Affirmative Action and It's Aftermath
Affirmative action, first introduced by President Kennedy in 1961, remains a divisive topic in American politics. After more than 50 years it’s now possible to look beyond the initial arguments and try to work out what it has done for American society, and especially for the advancement of the people it was intended to benefit - black Americans. This makes an obvious subject for an essay, which means it’s helpful to have a few pointers on what to cover.
The obvious place to start is by looking at how the situation of black Americans has changed since 1961. There are many sources of information available online, and they can be easily found. While Wikipedia should not be used as a reference in its own right it can be very useful as a source of material; just check what references the editors have used and follow the links where possible. You can then use the primary sources, which are usually far more credible. Things to look for are changes in the earnings difference between blacks and whites since affirmative action began, the percentage of black Americans employed by federal agencies and the number of prominent black public figures.
The Essence of Affirmative Action
An interesting point to look at is whether or not affirmative action had any influence on the fact that America now has a black president. Barack Obama was born only five months after Kennedy began affirmative action. Did the new laws affect his ability to study at a prestigious university and build a career in politics?
It’s also worth looking at the response to affirmative action among the groups it wasn’t designed to benefit. Of course it can be convincingly argued that by reducing racial divisions the policy will eventually benefit all Americans, but it’s also true that in the short term some whites and members of other ethnic groups have suffered because of it. A key part of affirmative action is the use of racial (and also, since 1965, gender) quotas to redress imbalances. For example it has long been recognized that black Americans often suffer academically because the poorer areas they often have to live in don’t have well-funded schools. This has affected their access to higher education, and an obvious solution is to set quotas to ensure that more black students get to attend university. Unfortunately this can also mean that other candidates are rejected in favor of someone who is less well qualified, and that can be a cause of resentment.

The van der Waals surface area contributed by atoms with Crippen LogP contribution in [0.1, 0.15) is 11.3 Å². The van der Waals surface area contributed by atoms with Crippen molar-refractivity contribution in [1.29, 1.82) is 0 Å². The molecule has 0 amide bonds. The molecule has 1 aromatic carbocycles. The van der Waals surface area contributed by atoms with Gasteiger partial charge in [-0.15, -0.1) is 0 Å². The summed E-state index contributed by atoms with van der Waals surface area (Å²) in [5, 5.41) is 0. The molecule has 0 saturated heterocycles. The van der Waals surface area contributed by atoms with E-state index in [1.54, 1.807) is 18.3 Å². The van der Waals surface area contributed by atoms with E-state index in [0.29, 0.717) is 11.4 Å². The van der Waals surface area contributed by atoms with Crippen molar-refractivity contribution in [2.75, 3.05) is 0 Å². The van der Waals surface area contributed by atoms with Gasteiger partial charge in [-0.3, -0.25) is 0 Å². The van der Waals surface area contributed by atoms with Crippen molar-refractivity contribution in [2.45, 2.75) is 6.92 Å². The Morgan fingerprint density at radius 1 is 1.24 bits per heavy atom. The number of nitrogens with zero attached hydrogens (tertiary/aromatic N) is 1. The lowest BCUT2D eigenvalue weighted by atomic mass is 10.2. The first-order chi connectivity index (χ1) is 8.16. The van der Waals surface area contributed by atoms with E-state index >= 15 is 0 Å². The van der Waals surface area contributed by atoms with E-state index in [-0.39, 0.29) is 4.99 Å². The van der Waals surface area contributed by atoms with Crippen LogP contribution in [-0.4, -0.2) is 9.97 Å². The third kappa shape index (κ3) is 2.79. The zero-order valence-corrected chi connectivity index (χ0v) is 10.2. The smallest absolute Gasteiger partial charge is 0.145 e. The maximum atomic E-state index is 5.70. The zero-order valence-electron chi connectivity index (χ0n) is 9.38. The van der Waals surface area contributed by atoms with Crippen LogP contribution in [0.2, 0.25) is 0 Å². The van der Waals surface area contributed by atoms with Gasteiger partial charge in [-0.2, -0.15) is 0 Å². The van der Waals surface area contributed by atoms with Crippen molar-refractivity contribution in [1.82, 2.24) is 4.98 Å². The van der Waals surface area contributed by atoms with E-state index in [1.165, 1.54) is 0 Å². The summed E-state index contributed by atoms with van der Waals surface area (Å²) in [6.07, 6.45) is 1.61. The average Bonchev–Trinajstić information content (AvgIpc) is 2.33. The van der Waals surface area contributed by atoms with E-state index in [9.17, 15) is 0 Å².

Affirmative action still inspires strong opinions on both sides of the debate. When writing an essay on the subject it’s important to look beyond the often inflated rhetoric and examine the facts.